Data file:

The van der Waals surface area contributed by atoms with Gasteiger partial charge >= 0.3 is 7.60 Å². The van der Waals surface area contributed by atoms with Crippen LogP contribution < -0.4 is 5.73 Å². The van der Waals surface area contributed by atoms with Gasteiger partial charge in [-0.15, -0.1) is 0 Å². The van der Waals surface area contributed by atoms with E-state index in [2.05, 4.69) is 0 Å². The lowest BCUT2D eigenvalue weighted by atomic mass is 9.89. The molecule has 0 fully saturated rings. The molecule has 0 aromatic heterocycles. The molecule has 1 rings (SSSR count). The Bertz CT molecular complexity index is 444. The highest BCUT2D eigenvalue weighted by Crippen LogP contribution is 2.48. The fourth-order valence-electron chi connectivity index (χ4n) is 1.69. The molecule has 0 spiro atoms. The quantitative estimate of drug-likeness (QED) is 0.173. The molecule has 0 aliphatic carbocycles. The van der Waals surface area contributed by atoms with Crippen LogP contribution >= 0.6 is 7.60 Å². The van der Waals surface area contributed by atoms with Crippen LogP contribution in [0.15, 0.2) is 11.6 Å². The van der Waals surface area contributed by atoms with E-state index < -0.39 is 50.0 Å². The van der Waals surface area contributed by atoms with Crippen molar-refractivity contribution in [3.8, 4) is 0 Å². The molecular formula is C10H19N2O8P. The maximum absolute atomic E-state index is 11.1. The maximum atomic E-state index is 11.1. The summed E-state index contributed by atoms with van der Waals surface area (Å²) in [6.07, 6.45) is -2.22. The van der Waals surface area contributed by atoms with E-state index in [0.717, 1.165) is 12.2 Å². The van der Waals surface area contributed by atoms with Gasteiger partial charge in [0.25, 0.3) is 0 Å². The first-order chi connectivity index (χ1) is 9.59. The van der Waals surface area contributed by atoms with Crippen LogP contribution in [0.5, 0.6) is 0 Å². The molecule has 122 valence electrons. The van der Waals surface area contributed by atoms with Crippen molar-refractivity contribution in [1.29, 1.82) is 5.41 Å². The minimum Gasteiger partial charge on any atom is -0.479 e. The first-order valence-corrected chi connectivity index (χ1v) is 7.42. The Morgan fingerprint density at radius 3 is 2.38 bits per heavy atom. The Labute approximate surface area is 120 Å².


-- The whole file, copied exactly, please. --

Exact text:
The van der Waals surface area contributed by atoms with Gasteiger partial charge >= 0.3 is 7.60 Å². The van der Waals surface area contributed by atoms with Crippen LogP contribution < -0.4 is 5.73 Å². The van der Waals surface area contributed by atoms with Gasteiger partial charge in [-0.15, -0.1) is 0 Å². The van der Waals surface area contributed by atoms with E-state index in [2.05, 4.69) is 0 Å². The lowest BCUT2D eigenvalue weighted by atomic mass is 9.89. The molecule has 0 fully saturated rings. The molecule has 0 aromatic heterocycles. The molecule has 1 rings (SSSR count). The Bertz CT molecular complexity index is 444. The highest BCUT2D eigenvalue weighted by Crippen LogP contribution is 2.48. The fourth-order valence-electron chi connectivity index (χ4n) is 1.69. The molecule has 0 spiro atoms. The quantitative estimate of drug-likeness (QED) is 0.173. The molecule has 0 aliphatic carbocycles. The van der Waals surface area contributed by atoms with Crippen LogP contribution >= 0.6 is 7.60 Å². The van der Waals surface area contributed by atoms with Crippen LogP contribution in [0.15, 0.2) is 11.6 Å². The van der Waals surface area contributed by atoms with E-state index < -0.39 is 50.0 Å². The van der Waals surface area contributed by atoms with Crippen molar-refractivity contribution in [3.8, 4) is 0 Å². The molecular formula is C10H19N2O8P. The maximum absolute atomic E-state index is 11.1. The maximum atomic E-state index is 11.1. The summed E-state index contributed by atoms with van der Waals surface area (Å²) in [6.07, 6.45) is -2.22. The van der Waals surface area contributed by atoms with E-state index in [0.717, 1.165) is 12.2 Å². The van der Waals surface area contributed by atoms with Gasteiger partial charge in [0.25, 0.3) is 0 Å². The first-order chi connectivity index (χ1) is 9.59. The van der Waals surface area contributed by atoms with Crippen LogP contribution in [0.5, 0.6) is 0 Å². The molecule has 122 valence electrons. The van der Waals surface area contributed by atoms with Crippen molar-refractivity contribution in [1.29, 1.82) is 5.41 Å². The minimum Gasteiger partial charge on any atom is -0.479 e. The first-order valence-corrected chi connectivity index (χ1v) is 7.42. The Morgan fingerprint density at radius 3 is 2.38 bits per heavy atom. The Labute approximate surface area is 120 Å².